From the beginning of life on Earth to Dolphins frolicking in the shallows
25.05.2016 - 29.05.2016
Another short drive from Coral Bay, led us down the coast towards another peninsular on the west, Shark Bay. On the way down we stopped at Carnarvon to get supplies, go shopping, make some phone calls and get some internet. We then drove to the beginning of Shark Bay, Hamelin Pool. There is a small caravan park here which we decided to spend the night at. It was extremely cheap and friendly, run by an elderly lady with an old cat walking around and chickens following you around, pecking around your tent. It was really cute, the camp kitchen looked like someone's kitchen from 100 years ago and everyone was super helpful and friendly.
After a very cold and wet night we were up and ready for some new sights. Our fist stop was Hamelin Pool and the stromolites. This is one of only 2 places on earth where you can see these prehistoric forms of life. They are over 3,500 Million years old and are significant in the evolution of life on Earth as the first organisms that put oxygen into our atmosphere. They are basically bits of rock that get colonised by different forms of bacteria that grow on them, producing oxygen. The sea here gets extremely warm and is very very salty but these organisms still thrive like they have for millions and millions of years. There is a boardwalk over the sea so you can view them and signs explaining there significance to the planet. This is one of the reasons that Shark Bay is classified as a world heritage site but also because of its sea grass. It has a huge area of sea grass that supports an eight of the worlds dugongs.
From here we drove in and up the peninsular and we stopped for a break at Shell Beach. Here the salty sea is perfect for cockles to inhabit and therefore is a huge surplus of cockle shells, a beach full. The entire beach is made of tiny, perfectly formed, beautiful shells. As you walk they crunch under your feet and glisten in the sunshine. The white shells against the totally calm, bright blue sea was pristine and gorgeous and we enjoyed a cold paddle and a walk along the shore, playing with the shells and looking in awe at just how many there was. It was like nothing we have seen before and absolutely stunning.
There were a few more stops up to the main town Denam for views especially at eagle bluff, as well as several stops we decided on to look at the wildlife. There is an abundance of emus in the area and we saw lots in the meadows by the roads, often stopping to admire there bushy feathered bodies. At one point we also stopped to usher an echidna across the road. We will never get tired of how cute there little shouted faces are.
After arriving at Dennam we were very underwhelmed by the town and were not sure what to do so decided to drive to Monkey Mia. Monkey Mia has its own conservation area, and a fee to enter. Inside is one place to stay, the Monkey Mia Resort which has all different accommodation options. We decided to camp up for three nights as its in a stunning location, right on the beach and the hole camp site is crawling with emus, some more menacing than others.
The main reason people come here is to see the Dolphins. There is a lot of Dolphins that inhabit the bay year round and as soon as we stepped foot on the sand we could see and hear them swimming in the shallows. They come right up to the shallow water so you can see them up close, pushing fish up onto the shore to trap and catch them and we stood and watched them for most of the afternoon. There is a jetty which gives good views of the sea life below and we spotted a big loggerhead turtle relaxing in the shallows under the jetty.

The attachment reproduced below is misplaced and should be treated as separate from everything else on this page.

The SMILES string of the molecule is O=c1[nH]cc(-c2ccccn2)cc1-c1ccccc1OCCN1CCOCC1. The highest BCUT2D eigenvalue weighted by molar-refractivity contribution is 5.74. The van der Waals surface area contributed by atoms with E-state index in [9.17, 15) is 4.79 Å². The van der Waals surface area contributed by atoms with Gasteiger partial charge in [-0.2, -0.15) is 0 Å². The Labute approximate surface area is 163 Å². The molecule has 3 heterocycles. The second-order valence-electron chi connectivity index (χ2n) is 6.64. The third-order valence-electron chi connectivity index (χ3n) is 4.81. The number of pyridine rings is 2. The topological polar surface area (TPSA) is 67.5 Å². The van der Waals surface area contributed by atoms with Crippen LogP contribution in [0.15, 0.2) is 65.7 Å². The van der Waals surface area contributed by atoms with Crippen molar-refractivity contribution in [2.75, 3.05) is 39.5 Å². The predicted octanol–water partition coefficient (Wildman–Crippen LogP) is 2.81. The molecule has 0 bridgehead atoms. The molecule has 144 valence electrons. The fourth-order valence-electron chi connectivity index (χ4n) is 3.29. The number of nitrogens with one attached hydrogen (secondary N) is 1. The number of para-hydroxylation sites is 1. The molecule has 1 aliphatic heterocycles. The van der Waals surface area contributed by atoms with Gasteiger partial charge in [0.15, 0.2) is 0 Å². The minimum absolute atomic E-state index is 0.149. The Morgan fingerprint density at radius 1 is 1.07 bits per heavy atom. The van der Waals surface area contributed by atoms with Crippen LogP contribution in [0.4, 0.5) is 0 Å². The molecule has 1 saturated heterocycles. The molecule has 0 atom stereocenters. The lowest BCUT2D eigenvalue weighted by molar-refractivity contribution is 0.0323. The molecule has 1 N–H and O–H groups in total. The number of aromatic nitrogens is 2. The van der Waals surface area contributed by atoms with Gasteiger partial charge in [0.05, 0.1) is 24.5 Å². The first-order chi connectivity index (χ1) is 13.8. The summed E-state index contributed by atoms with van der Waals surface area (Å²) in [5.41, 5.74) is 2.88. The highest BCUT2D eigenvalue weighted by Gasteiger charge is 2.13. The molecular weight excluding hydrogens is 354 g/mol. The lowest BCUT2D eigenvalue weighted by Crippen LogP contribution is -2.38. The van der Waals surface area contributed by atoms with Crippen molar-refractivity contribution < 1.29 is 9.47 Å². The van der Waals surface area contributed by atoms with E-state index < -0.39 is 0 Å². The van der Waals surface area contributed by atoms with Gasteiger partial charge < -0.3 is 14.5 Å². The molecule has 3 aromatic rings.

Monkey Mia and its dolphin conservation also does a dolphin experience four times each morning which we stumbled upon late one morning, around 11.45am. This we found a bit weird, unnatural and unnecessary. Basically a volunteer edges people up to the water, knee deep and a dolphin comes into the shallows. They then talk to you about them and pick two people out of the crowd to feed it a fish each. After talking to a volunteer we found out more about it. It stems from the days when fishermen threw in their catch and the Dolphins would come into the shallows to get an easy meal, then people started to feed them and it became unregulated so the conservation was set up. They are only allowed to feed the same four Dolphins so they don't effect the whole pod and they only get two fish each. This is meant to encourage the whole of the dolphin community to fish for themselves and doesn't impact on their natural behaviours. We found it a little bit unnecessary. This is because you can see the Dolphins up close in the bay all the time, they naturally use the sand as a barrier to catch fish and so we didn't think there was any need to feed them to get up close to them. It was much better to watch them doing there natural thing than to watch it stay still in the shallow water until it takes a fish out of a chosen ones hand for us. It seems a little like a tourist attraction which is obviously very beneficial for them to carry on as it brings in a lot of money to the government. We didn't go to any more of the dolphin experiences but just enjoyed watching them throughout the day, swim in and out of the bay, sometimes playing and jumping out, other times right at the shore line, fishing.
We have spent lazy days walking on the beach, spotting the turtles, Dolphins and birds and had one beautiful day of sunshine which we enjoyed laying in the warm sun on the sand. The resort is lovely, there is a nice cafe and a bar where the sunset viewing is gorgeous and the happy hour drinks are cheap so have watched the sun set every night over the still, pancake flat Ocean.